Lewis Wolpert: 'There is now evidence that RNA - a relation of DNA - is involved in diseases ranging from cancer to schizophrenia'

DNA, Deoxyribonucleic Acid, the material of genes, is doing very well. Last year there were worldwide celebrations for the 50th year since Watson and Crick discovered its double-helical structure, and so understood how it replicated. It is at the core of life, for in all cells it is DNA alone that replicates.

DNA, Deoxyribonucleic Acid, the material of genes, is doing very well. Last year there were worldwide celebrations for the 50th year since Watson and Crick discovered its double-helical structure, and so understood how it replicated. It is at the core of life, for in all cells it is DNA alone that replicates.

DNA is everywhere in the news, with all the so-called ethical problems of genetics, and with human DNA and that of other animals having been sequenced. But what about its near relation, RNA, ribonucleic acid? It must feel very neglected, even jealous, for it too plays a key role in cellular life - and a new and exciting role has just been revealed.

DNA carries the code for proteins. But in 1960, how the information from the DNA was used to make proteins was not known. It was thought that little particles containing RNA, ribosomes, carried the message from the DNA for making proteins. But there was evidence that this could not be true, as no new ribosomes were made when new proteins had to be made.

There was a meeting on Good Friday in 1960 in Sydney Brenner's rooms at King's College in Cambridge to discuss the problem. It was at this meeting that, as Brenner has said "the penny dropped" when he and Crick suddenly realised that there must be another RNA carrying the message.

He then arranged with the French molecular biologist François Jacob to try to identify the messenger RNA while they were both in California, where they had been invited for quite different reasons. They worked very hard but things were going wrong with their experiments. They went down to the beach to rest and reflect, as time was running out. Reflection led Brenner to suddenly leap up and shout, "It's the magnesium". They were not adding enough. Back they went, and it worked, and they discovered messenger RNA. Both have Nobel Prizes, but this should have been another one.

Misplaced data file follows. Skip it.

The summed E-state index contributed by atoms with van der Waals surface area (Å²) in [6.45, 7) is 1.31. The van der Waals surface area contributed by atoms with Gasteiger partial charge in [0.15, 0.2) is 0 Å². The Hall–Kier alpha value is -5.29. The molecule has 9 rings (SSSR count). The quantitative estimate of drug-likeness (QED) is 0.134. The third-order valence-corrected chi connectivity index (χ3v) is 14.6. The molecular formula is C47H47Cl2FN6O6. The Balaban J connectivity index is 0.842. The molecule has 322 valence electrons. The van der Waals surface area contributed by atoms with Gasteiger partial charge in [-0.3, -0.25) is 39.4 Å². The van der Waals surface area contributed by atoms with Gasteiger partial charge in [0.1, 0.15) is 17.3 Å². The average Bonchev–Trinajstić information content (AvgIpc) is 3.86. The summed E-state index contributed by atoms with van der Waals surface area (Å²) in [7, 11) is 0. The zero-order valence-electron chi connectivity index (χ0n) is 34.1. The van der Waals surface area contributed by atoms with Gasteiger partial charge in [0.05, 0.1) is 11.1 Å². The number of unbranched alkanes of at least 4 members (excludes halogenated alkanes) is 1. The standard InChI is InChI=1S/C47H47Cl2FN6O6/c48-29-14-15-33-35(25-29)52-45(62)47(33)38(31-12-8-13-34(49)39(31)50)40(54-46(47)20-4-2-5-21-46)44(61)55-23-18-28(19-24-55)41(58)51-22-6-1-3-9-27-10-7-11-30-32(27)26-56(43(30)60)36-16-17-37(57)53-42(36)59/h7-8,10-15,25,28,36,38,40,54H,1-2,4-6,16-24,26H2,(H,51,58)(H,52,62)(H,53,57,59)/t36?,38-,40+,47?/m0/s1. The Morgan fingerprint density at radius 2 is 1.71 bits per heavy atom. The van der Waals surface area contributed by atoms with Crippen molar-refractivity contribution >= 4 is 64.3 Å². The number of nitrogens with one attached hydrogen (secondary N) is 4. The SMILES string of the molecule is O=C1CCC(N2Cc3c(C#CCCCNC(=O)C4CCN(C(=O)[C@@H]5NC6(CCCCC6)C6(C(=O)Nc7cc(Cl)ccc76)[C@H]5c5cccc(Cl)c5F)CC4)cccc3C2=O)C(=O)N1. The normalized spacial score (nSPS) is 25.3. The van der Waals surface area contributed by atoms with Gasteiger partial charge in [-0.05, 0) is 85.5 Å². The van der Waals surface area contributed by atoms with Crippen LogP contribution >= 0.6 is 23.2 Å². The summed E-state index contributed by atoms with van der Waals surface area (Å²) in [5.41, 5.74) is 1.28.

Messenger RNA carries the code for making proteins from the DNA to the ribosome. The messenger RNA is synthesized on the DNA gene for the protein, which acts as a template. It then leaves the DNA and binds to a ribosome and in a quite complex process the code is then translated into the sequence of amino acids that make up a particular protein.

It is, of course, proteins that are the wizards of the cell, as they determine the form and function of the cell; for example, in muscle it is special proteins that enable the muscle to contract. Genes, by comparison, are rather boring and passive, but turning them on allows messenger RNA to be made, and thus the relevant proteins. Enormous efforts are devoted to studying when and where genes are turned on during embryonic development, as well as in situations such as cancer where the wrong genes are turned on.

A peculiar feature of human DNA and related animals is that most - almost 98 per cent - of the DNA does not code for proteins, and so it has been a puzzle as to what it does. Some of it is for controlling when and where a gene is turned on, as special proteins bind to these control regions and determine the on/off status of a gene. But the new view is that much of the DNA codes for special non-coding RNAs, which act as regulatory signals. These non-coding RNAs can act by binding to messenger RNAs and effectively making them inactive, and they can also act as regulators of gene activity.

Much of the DNA is thus not for protein-coding but for these regulatory non-coding RNAs. As many as 20 per cent of all human genes can effectively be silenced by these non-coding RNAs. There is also evidence that these RNAs are involved in human diseases ranging from cancer to schizophrenia. RNA has now an elevated status. The level of complexity in the cell was known to be high before this discovery, but now goes even higher.

It is a major problem to determine and understand the interactions that may occur between thousands of different molecules. But the RNA community of scientists is very excited.

Lewis Wolpert is Professor of Biology as Applied to Medicine at University College, London

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